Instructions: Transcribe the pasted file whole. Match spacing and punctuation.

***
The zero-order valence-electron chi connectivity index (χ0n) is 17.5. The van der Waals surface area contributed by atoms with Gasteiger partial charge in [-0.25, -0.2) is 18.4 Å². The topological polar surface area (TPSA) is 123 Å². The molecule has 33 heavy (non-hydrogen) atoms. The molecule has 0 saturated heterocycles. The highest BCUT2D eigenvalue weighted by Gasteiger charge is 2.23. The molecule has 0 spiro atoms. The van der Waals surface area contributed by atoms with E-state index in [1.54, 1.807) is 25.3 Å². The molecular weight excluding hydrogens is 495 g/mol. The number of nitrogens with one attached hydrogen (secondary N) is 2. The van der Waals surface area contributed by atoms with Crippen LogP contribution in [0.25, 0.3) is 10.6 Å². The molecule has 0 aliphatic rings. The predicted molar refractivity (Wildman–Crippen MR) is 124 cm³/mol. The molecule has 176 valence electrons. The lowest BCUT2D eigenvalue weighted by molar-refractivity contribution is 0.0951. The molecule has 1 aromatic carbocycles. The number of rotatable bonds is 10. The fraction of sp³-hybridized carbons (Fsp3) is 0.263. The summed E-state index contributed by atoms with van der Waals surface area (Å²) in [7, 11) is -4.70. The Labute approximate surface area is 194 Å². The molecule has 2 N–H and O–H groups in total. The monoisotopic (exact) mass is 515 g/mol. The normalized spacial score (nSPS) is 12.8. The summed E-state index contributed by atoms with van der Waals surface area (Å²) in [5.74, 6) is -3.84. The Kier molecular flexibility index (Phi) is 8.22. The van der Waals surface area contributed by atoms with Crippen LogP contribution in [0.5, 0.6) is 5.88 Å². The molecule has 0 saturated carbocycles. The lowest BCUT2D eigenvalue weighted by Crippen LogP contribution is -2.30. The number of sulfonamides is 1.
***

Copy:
The zero-order valence-electron chi connectivity index (χ0n) is 17.5. The van der Waals surface area contributed by atoms with Gasteiger partial charge in [-0.25, -0.2) is 18.4 Å². The topological polar surface area (TPSA) is 123 Å². The molecule has 33 heavy (non-hydrogen) atoms. The molecule has 0 saturated heterocycles. The highest BCUT2D eigenvalue weighted by Gasteiger charge is 2.23. The molecule has 0 spiro atoms. The van der Waals surface area contributed by atoms with E-state index in [1.54, 1.807) is 25.3 Å². The molecular weight excluding hydrogens is 495 g/mol. The number of nitrogens with one attached hydrogen (secondary N) is 2. The van der Waals surface area contributed by atoms with Crippen LogP contribution in [0.25, 0.3) is 10.6 Å². The molecule has 0 aliphatic rings. The predicted molar refractivity (Wildman–Crippen MR) is 124 cm³/mol. The molecule has 176 valence electrons. The lowest BCUT2D eigenvalue weighted by molar-refractivity contribution is 0.0951. The molecule has 1 aromatic carbocycles. The number of rotatable bonds is 10. The fraction of sp³-hybridized carbons (Fsp3) is 0.263. The summed E-state index contributed by atoms with van der Waals surface area (Å²) in [7, 11) is -4.70. The Labute approximate surface area is 194 Å². The molecule has 2 N–H and O–H groups in total. The monoisotopic (exact) mass is 515 g/mol. The normalized spacial score (nSPS) is 12.8. The summed E-state index contributed by atoms with van der Waals surface area (Å²) in [5.74, 6) is -3.84. The Kier molecular flexibility index (Phi) is 8.22. The van der Waals surface area contributed by atoms with Crippen LogP contribution in [0.5, 0.6) is 5.88 Å². The molecule has 0 saturated carbocycles. The lowest BCUT2D eigenvalue weighted by Crippen LogP contribution is -2.30. The number of sulfonamides is 1.